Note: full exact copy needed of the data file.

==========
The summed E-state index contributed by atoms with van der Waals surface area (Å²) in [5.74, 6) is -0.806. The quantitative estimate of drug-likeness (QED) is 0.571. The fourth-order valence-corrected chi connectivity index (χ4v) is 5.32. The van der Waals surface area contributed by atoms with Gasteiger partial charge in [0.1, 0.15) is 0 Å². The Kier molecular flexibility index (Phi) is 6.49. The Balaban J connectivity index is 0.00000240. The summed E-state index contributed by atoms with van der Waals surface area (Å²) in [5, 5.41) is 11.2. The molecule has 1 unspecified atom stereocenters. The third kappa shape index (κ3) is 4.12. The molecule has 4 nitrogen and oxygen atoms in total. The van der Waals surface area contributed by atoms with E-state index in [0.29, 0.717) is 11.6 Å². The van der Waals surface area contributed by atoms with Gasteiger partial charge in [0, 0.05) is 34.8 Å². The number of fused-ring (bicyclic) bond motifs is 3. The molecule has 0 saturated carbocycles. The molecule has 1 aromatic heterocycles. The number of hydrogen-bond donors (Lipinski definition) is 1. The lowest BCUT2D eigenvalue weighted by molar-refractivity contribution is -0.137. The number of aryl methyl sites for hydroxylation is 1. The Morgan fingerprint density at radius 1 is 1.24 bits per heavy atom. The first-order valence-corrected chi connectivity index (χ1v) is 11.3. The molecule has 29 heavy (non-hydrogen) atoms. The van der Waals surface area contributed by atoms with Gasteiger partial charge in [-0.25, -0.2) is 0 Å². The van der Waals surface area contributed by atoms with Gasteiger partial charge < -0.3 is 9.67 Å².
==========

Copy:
The summed E-state index contributed by atoms with van der Waals surface area (Å²) in [5.74, 6) is -0.806. The quantitative estimate of drug-likeness (QED) is 0.571. The fourth-order valence-corrected chi connectivity index (χ4v) is 5.32. The van der Waals surface area contributed by atoms with Gasteiger partial charge in [0.1, 0.15) is 0 Å². The Kier molecular flexibility index (Phi) is 6.49. The Balaban J connectivity index is 0.00000240. The summed E-state index contributed by atoms with van der Waals surface area (Å²) in [5, 5.41) is 11.2. The molecule has 1 unspecified atom stereocenters. The third kappa shape index (κ3) is 4.12. The molecule has 4 nitrogen and oxygen atoms in total. The van der Waals surface area contributed by atoms with E-state index in [0.29, 0.717) is 11.6 Å². The van der Waals surface area contributed by atoms with Gasteiger partial charge in [0, 0.05) is 34.8 Å². The number of fused-ring (bicyclic) bond motifs is 3. The molecule has 0 saturated carbocycles. The molecule has 1 aromatic heterocycles. The number of hydrogen-bond donors (Lipinski definition) is 1. The lowest BCUT2D eigenvalue weighted by molar-refractivity contribution is -0.137. The number of aryl methyl sites for hydroxylation is 1. The Morgan fingerprint density at radius 1 is 1.24 bits per heavy atom. The first-order valence-corrected chi connectivity index (χ1v) is 11.3. The molecule has 29 heavy (non-hydrogen) atoms. The van der Waals surface area contributed by atoms with Gasteiger partial charge in [-0.25, -0.2) is 0 Å². The van der Waals surface area contributed by atoms with Gasteiger partial charge < -0.3 is 9.67 Å².